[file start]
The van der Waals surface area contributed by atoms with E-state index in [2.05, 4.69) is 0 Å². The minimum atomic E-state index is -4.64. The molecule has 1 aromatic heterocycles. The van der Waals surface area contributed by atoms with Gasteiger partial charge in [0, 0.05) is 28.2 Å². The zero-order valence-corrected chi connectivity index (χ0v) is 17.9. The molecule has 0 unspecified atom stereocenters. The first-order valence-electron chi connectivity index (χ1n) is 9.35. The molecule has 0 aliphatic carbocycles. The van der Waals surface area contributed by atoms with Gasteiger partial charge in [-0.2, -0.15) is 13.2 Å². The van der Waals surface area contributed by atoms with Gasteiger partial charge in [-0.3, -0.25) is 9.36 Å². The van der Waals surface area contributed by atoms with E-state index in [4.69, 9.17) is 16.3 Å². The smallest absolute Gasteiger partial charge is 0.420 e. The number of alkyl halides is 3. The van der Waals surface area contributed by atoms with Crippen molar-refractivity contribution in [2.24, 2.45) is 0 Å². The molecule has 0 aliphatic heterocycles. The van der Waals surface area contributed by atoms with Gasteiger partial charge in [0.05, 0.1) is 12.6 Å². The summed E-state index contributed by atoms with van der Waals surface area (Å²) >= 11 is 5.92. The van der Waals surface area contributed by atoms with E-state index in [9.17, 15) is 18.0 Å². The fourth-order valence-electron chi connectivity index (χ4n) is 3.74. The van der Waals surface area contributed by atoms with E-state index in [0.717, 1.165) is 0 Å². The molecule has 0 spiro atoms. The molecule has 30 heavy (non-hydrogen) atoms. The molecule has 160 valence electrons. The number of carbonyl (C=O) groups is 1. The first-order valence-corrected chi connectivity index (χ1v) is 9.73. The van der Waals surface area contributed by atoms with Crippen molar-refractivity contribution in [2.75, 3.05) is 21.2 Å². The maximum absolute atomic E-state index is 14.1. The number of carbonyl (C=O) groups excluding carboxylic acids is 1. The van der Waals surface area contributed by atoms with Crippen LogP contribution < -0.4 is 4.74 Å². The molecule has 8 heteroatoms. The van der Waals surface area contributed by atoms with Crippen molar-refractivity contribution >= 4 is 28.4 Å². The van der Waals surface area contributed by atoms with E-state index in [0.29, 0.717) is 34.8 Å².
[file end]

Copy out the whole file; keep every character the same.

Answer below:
The van der Waals surface area contributed by atoms with E-state index in [2.05, 4.69) is 0 Å². The minimum atomic E-state index is -4.64. The molecule has 1 aromatic heterocycles. The van der Waals surface area contributed by atoms with Gasteiger partial charge in [0, 0.05) is 28.2 Å². The zero-order valence-corrected chi connectivity index (χ0v) is 17.9. The molecule has 0 unspecified atom stereocenters. The first-order valence-electron chi connectivity index (χ1n) is 9.35. The molecule has 0 aliphatic carbocycles. The van der Waals surface area contributed by atoms with Gasteiger partial charge in [-0.2, -0.15) is 13.2 Å². The van der Waals surface area contributed by atoms with Gasteiger partial charge in [-0.3, -0.25) is 9.36 Å². The van der Waals surface area contributed by atoms with E-state index in [4.69, 9.17) is 16.3 Å². The smallest absolute Gasteiger partial charge is 0.420 e. The number of alkyl halides is 3. The van der Waals surface area contributed by atoms with Crippen molar-refractivity contribution in [2.24, 2.45) is 0 Å². The molecule has 0 aliphatic heterocycles. The van der Waals surface area contributed by atoms with Gasteiger partial charge in [0.05, 0.1) is 12.6 Å². The summed E-state index contributed by atoms with van der Waals surface area (Å²) >= 11 is 5.92. The van der Waals surface area contributed by atoms with E-state index in [9.17, 15) is 18.0 Å². The fourth-order valence-electron chi connectivity index (χ4n) is 3.74. The van der Waals surface area contributed by atoms with E-state index in [0.717, 1.165) is 0 Å². The molecule has 0 spiro atoms. The molecule has 30 heavy (non-hydrogen) atoms. The molecule has 160 valence electrons. The number of carbonyl (C=O) groups is 1. The first-order valence-corrected chi connectivity index (χ1v) is 9.73. The van der Waals surface area contributed by atoms with Crippen molar-refractivity contribution in [2.75, 3.05) is 21.2 Å². The maximum absolute atomic E-state index is 14.1. The number of carbonyl (C=O) groups excluding carboxylic acids is 1. The van der Waals surface area contributed by atoms with Crippen LogP contribution < -0.4 is 4.74 Å². The molecule has 8 heteroatoms. The van der Waals surface area contributed by atoms with Crippen molar-refractivity contribution >= 4 is 28.4 Å². The van der Waals surface area contributed by atoms with E-state index in [0.29, 0.717) is 34.8 Å².